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Goddess Bast

The Goddess Ishtar

Goddess Quiz

Babylonian Goddess
of Rebirth and Resurrection

Ishtar, goddess of romance, procreation, and war in ancient Babylon, was also worshipped as the Sumerian goddess Inanna. She falls in the category of great goddesses/mother goddesses, and the stories of her descent to the Underworld and the resurrection that followed are contained in the oldest writings that have ever been discovered. . . the Babylonian creation myth Enuma Elish and the story of Gilgamesh that scholars believe were recorded around 2,000 B.C.

goddess Ishtar

In the myths of the goddesses Ishtar and Inanna, the goddess descended into the land of the dead which was ruled by her sister, Ereskeigal, the goddess of death and infertility. She went there to rescue her lover, a vegetation god named Tammuz, who was being held hostage. She was refused admission to the Underworld.

All acts of procreation ceased while Ishtar was away and the earth remained barren, just as it did in the myths of the Greek goddesses Demeter and Persephone centuries later.  Ishtar ranted and raved at that she would break down the gates, releasing all the dead to compete with the living for what little food remained unless she was allowed to enter and plead her cause.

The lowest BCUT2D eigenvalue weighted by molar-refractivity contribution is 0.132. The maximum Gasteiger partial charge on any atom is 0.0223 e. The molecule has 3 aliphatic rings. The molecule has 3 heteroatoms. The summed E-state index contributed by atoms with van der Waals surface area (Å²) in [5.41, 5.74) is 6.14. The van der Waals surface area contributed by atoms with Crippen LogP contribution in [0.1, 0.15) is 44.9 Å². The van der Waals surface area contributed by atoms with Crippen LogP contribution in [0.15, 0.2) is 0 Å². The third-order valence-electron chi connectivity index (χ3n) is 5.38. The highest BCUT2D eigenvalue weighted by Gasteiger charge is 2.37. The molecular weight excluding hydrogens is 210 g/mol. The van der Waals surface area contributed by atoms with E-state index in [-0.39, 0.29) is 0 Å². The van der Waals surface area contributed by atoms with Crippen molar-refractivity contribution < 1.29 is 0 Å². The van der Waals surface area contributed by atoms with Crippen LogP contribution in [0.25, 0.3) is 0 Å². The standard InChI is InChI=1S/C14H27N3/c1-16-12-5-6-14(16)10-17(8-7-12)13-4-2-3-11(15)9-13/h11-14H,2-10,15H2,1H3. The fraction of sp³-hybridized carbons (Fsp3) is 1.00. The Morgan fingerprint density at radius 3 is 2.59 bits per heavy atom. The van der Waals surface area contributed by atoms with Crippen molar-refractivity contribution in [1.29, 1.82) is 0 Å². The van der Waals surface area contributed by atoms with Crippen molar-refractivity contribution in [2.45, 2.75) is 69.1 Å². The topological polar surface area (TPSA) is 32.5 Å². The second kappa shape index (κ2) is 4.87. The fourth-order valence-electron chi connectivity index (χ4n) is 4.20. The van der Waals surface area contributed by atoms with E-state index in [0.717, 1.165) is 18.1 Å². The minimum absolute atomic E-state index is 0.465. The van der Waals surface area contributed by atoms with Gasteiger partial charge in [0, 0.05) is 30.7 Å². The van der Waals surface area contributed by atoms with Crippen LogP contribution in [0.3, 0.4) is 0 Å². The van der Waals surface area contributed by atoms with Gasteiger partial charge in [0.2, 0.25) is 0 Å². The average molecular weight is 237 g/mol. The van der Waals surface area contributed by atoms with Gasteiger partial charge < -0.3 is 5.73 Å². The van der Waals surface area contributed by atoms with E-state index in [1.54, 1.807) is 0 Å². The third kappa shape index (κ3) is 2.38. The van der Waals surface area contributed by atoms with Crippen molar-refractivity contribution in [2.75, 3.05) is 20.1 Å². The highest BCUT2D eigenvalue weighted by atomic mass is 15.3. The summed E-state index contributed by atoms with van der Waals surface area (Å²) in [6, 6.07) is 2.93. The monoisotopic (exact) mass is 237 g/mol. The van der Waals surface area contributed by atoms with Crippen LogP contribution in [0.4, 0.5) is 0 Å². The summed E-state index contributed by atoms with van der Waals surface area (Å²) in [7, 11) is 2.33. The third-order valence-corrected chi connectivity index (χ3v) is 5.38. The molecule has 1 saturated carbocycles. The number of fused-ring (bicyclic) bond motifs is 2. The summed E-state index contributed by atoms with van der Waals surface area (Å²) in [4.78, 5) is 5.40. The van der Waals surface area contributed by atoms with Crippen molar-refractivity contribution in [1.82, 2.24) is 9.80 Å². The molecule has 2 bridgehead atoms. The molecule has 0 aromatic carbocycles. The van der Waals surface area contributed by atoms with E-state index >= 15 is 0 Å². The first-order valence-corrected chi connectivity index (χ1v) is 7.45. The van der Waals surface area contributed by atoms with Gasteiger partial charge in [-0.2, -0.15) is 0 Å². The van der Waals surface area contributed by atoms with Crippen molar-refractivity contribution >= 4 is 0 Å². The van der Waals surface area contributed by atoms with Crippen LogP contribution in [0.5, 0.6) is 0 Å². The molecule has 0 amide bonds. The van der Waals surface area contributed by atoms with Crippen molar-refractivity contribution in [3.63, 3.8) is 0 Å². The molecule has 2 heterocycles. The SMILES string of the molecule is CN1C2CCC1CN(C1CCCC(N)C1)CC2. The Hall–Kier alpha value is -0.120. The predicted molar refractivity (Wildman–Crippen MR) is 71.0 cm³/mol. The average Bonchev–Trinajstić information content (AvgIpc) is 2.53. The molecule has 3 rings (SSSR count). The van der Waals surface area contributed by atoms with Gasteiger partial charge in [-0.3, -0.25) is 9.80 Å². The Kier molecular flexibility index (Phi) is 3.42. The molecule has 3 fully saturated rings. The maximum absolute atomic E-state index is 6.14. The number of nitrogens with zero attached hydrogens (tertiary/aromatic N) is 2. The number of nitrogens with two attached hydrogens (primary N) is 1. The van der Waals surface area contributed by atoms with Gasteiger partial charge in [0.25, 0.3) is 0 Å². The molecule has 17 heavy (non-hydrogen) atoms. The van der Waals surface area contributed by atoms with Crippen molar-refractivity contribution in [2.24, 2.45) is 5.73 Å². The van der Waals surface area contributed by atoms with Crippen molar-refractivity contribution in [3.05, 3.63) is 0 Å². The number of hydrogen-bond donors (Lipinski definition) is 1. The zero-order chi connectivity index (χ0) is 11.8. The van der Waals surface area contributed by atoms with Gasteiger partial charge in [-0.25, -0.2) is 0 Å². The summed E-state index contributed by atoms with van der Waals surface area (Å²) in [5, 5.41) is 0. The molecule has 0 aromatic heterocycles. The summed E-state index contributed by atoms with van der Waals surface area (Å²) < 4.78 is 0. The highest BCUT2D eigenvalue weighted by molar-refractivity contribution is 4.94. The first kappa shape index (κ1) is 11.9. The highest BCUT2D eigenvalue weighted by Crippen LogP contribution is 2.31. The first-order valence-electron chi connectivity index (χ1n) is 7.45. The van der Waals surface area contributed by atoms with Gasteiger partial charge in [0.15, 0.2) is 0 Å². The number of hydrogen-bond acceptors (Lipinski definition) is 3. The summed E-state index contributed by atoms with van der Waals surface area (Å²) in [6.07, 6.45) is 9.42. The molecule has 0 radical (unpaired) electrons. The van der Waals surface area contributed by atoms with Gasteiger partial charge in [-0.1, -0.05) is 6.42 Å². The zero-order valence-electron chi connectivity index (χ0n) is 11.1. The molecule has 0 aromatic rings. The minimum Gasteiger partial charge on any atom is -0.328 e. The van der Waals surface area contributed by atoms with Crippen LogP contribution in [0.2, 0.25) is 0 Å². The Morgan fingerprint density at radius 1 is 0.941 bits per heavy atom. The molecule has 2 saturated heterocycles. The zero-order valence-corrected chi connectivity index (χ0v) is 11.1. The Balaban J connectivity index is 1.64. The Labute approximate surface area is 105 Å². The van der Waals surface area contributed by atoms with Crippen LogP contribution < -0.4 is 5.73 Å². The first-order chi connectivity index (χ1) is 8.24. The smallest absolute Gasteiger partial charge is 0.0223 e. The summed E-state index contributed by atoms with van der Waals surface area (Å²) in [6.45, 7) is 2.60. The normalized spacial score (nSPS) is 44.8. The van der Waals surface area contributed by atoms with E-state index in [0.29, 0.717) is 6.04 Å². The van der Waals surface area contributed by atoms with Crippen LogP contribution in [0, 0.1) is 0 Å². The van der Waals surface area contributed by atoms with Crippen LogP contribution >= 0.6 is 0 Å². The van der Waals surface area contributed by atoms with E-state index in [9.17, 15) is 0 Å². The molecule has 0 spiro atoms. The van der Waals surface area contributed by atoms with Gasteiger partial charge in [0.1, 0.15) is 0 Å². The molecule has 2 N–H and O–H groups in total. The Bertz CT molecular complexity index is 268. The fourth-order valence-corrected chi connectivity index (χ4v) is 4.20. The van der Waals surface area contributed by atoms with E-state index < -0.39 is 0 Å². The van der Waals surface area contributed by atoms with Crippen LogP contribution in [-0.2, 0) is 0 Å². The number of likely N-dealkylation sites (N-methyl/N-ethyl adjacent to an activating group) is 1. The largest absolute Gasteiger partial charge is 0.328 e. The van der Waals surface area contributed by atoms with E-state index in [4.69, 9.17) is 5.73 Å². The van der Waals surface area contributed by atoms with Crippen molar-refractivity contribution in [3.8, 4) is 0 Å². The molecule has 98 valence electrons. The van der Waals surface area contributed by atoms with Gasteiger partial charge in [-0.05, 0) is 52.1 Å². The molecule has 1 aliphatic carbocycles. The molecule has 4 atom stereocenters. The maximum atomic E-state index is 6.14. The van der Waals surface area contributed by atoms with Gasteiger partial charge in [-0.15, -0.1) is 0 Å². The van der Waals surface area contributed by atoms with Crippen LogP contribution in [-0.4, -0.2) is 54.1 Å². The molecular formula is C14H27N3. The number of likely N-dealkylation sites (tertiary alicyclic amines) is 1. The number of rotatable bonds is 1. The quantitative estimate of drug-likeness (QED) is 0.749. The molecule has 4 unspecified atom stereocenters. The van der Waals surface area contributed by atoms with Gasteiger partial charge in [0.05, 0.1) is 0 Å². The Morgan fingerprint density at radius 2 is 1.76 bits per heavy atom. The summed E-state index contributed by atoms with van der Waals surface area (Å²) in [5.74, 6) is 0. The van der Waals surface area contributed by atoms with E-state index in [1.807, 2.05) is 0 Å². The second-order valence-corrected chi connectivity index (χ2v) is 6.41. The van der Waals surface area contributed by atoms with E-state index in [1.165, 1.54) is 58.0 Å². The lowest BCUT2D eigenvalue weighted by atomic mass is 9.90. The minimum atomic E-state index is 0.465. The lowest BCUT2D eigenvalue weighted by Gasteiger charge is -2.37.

She won. But the guard, following standard operating, refused to let her pass through the first gate unless she removed her crown. At the next gate, she had to remove her earrings, then her necklace at the next, removing her garments and proud finery until she stood humbled and naked after passing through the seventh (and last) gate.

goddess Bast

In one version of the myth, Ishtar (Innana) herself was then held captive and died but was brought back to life when her servant sprinkled her with the "water of life", but in the more widely known version of the myth, Ishtar's request was granted and she regained all of her attire and possessions as she slowly re-emerged through the gates of darkness.

Upon her return, Tammuz and the earth returned to life. Annual celebrations of this "Day of Joy" were held each year around the time of the vernal equinox. These celebrations became the forerunners of the Ostara festivals that welcomed the goddess and the arrival of spring as well as the Christian celebration of Easter.

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You can read the full story of the Goddess Inanna (Ishtar) here.

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